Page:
Tailoring number entry interfaces to the task of programming medical infusion pumps.
Proceedings of the Human Factors and Ergonomics Society.
(pp. 683 - 687).
Medical devices are often used to administer medication to patients. This task usually requires a caregiver to enter specific numerical values into a device. In such safety-critical domains, it is vital that this task can be done quickly and accurately. We consider whether tailoring the interface to make it easier for commonly entered numbers to be inputted makes this task faster and less error-prone. To evaluate this idea we take data from infusion pumps programmed on the ward and make adaptations to three existing interfaces to make the task easier (by adding buttons or altering the effects of interaction). The results of a lab-based experiment show that tailoring the interface in this way can significantly reduce the number of key presses that are required to complete the task. We also present findings regarding the process of tailoring interfaces for more general device design. Copyright 2013 by Human Factors and Ergonomics Society, Inc.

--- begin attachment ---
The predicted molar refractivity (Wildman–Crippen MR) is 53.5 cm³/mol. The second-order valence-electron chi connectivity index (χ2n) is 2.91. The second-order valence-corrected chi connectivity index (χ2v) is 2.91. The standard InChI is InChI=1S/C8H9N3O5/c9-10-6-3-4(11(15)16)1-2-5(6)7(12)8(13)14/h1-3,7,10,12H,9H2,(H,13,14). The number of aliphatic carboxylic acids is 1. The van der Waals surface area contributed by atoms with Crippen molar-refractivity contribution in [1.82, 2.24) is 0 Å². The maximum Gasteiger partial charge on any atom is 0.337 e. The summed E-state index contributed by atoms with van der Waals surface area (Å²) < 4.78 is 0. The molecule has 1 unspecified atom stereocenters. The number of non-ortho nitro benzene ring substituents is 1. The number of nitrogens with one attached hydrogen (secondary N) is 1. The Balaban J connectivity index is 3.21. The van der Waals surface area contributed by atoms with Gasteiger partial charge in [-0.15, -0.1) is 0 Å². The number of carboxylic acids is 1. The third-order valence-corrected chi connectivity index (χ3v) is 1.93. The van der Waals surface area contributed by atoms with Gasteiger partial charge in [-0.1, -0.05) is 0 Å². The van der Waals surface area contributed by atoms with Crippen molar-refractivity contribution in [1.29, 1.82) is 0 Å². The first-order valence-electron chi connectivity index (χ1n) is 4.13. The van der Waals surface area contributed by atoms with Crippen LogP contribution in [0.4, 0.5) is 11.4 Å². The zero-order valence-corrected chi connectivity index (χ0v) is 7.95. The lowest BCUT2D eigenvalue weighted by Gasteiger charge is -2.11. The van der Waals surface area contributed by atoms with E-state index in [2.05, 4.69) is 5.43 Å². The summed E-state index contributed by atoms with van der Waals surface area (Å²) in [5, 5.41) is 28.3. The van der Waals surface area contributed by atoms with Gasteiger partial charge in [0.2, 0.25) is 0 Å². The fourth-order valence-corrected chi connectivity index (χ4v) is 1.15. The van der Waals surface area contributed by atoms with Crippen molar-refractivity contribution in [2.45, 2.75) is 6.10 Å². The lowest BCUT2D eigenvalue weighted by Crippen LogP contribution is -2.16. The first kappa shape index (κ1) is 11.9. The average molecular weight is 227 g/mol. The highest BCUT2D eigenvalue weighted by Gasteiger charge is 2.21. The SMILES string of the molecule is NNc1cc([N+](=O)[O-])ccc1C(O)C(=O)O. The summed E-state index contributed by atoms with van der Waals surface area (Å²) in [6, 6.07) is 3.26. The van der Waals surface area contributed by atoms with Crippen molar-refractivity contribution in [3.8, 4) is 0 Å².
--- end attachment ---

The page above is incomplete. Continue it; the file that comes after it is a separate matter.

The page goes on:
|Title:||Tailoring number entry interfaces to the task of programming medical infusion pumps|
|Open access status:||An open access version is available from UCL Discovery|
|Additional information:||This article is distributed under the terms of the Creative Commons Attribution-NonCommercial 3.0 License (http://www.creativecommons.org/licenses/by-nc/3.0/) which permits non-commercial use, reproduction and distribution of the work without further permission provided the original work is attributed as specified on the SAGE and Open Access page(http://www.uk.sagepub.com/aboutus/openaccess.htm).|
|UCL classification:||UCL > School of Life and Medical Sciences > Faculty of Brain Sciences > Psychology and Language Sciences (Division of) > UCL Interaction Centre|
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